My friend Junious and I were in a barn on top of a mountain in West Virginia. The barn was filled with Black people dancing to traditional Black music being played by Black musicians. It was a beautiful and wonderful moment. We weren’t dancing, though. I could tell he wanted to, but I hadn’t made my point yet.
He stood there patiently listening to me shout over the music as I ranted about the cyclical nature of The Struggle. Like some kind of verbal Double Dutch, Junious waited until the exactly right moment between my words and said, “We just gotta keep telling the same story until it’s not true anymore.”
That conversation happened three or four years ago and not a week has gone by that I don’t think about it.
I think a lot about those of us who successfully navigate the systems. I think a lot about those of us who leave the world better than they found it. And I think a lot about our firsts. Our Obamas, our Madam C. J. Walkers, our Jackie Robinsons. Jackie was the first Black Major League baseball player of the modern era. Larry Doby was the second. Then came Hank Thompson. They were Black baseball players, and many, many more followed. But eventually there were enough of us that skin color stopped being in the description altogether. Eventually we were just baseball players. The story of single exceptions was repeated so many times that it just wasn’t true anymore.
Our firsts expand our potential. They bring all of us with them. They lead in the most thorough and painful and dangerous way possible: by example. Our firsts prove our greatness, our undeniability, our inevitability as well as the absurdity that any of that could have even been in doubt in the first place.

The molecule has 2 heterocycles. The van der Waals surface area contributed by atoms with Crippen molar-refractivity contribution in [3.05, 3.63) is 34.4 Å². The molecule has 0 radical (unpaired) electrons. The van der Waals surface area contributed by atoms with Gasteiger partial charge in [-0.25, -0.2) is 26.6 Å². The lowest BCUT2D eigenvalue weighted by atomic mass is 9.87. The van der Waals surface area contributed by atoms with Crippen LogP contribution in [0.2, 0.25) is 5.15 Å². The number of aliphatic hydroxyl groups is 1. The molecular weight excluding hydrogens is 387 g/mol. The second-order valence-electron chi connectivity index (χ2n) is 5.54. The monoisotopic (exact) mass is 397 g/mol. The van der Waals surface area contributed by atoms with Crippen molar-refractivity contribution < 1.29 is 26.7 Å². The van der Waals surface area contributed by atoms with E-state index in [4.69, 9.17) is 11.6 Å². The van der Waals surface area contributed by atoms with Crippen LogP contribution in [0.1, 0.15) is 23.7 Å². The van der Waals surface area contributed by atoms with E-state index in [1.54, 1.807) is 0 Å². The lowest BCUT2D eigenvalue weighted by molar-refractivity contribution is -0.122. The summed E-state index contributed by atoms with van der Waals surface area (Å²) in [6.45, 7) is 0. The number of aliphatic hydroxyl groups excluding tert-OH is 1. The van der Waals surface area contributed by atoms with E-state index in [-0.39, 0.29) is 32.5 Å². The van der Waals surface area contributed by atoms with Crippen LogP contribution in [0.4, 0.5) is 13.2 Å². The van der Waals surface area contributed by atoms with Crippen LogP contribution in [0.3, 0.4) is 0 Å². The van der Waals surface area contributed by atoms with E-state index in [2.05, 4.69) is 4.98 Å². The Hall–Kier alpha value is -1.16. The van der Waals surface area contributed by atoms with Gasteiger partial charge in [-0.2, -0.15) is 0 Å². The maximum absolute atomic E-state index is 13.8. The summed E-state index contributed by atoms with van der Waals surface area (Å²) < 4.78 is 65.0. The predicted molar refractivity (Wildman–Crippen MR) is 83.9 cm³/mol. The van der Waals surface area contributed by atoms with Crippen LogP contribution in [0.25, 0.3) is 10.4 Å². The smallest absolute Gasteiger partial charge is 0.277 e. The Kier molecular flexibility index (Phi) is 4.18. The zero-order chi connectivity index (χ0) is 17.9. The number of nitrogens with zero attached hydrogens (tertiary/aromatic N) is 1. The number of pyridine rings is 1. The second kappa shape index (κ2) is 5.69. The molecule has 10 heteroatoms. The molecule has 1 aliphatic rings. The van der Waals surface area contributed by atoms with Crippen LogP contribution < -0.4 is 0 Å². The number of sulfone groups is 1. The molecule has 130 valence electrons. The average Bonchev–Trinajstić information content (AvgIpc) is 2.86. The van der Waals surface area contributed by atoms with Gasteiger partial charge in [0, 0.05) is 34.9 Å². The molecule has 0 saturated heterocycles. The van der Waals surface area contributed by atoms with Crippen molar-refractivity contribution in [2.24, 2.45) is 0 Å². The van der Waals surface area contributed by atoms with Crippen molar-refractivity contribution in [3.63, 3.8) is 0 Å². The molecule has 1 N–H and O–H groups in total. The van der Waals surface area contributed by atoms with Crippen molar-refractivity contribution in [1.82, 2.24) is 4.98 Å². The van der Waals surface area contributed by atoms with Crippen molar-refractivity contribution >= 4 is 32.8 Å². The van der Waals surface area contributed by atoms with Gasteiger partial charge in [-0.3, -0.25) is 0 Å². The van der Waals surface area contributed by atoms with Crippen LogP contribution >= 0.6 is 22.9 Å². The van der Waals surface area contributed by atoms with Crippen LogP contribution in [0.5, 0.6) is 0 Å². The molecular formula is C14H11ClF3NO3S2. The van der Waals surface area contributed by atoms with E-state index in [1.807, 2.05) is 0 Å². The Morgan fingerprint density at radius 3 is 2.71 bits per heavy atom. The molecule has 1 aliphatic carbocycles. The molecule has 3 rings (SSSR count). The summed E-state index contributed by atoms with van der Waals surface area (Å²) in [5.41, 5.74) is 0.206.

Back in 2014 movie industry email leaks revealed that big budget movies are often cast with the underlying belief that “in general pictures with an African American lead don’t play well overseas.” This obvious absurdity not only effects who gets hired, but also what scripts get written, whose stories get told and who exactly we celebrate in this country. It’s a cyclical white supremacist fallacy, proven to be such when Black Panther not only became the top-grossing superhero movie of all time, but broke more box office records than you even knew existed in its first two weeks.
Chadwick Boseman did that. He wasn’t alone, of course, but he did it. And he did that and a whole lot more while battling the cancer that eventually took him on August 28.
The feeling of loss is real. And understandable. In a country tearing itself apart during a time of Black liberation, Boseman not only portrayed iconoclastic icons that helped us get as far as we have, but also the Afro-futurist hero we wish we had. He represented who we were, are and aspire to be. He was a living embodiment of Black joy, struggle and hope. And because his own fight for his life was private, his death was sudden for us. When a Black man’s sudden death hits the news, it usually means the one thing and so there is an automatic visceral mourning to begin with. It’s all amplified so much more by us all being trapped inside. But this time that mourning is free of the usual transition to anger at assassins and systems. No one and nothing can tarnish the gratefulness in our grief. We can grieve fully for his family and friends and for ourselves. At the same time, we can be grateful for his Jackie Robinson, Thurgood Marshall and T’Challa, but we shouldn’t stop there.
As an actor, Chadwick Boseman portrayed some of our firsts and in so doing he became one himself. The gratefulness should not be limited to his incredible performances, but should also include the actions of the man, himself. Chadwick the man appeared as graceful, dignified and uncompromising in the real world as the characters he played on film. Chadwick the man led by example. Chadwick the man was great, undeniable and inevitable. And because he was those things, he proved it of us all. He proved our stories—Black stories can be told as successfully, universally and loudly as anyone’s.
Chadwick Boseman moved beyond absurd systemic doubt and he brought us all with him. He repeated the story until it wasn’t true anymore and he left the world far, far better than he found it — never forgetting to honor those who left it better for him.
Rest in peace, brother.
Rest in power, King.
Chadwick Boseman forever.
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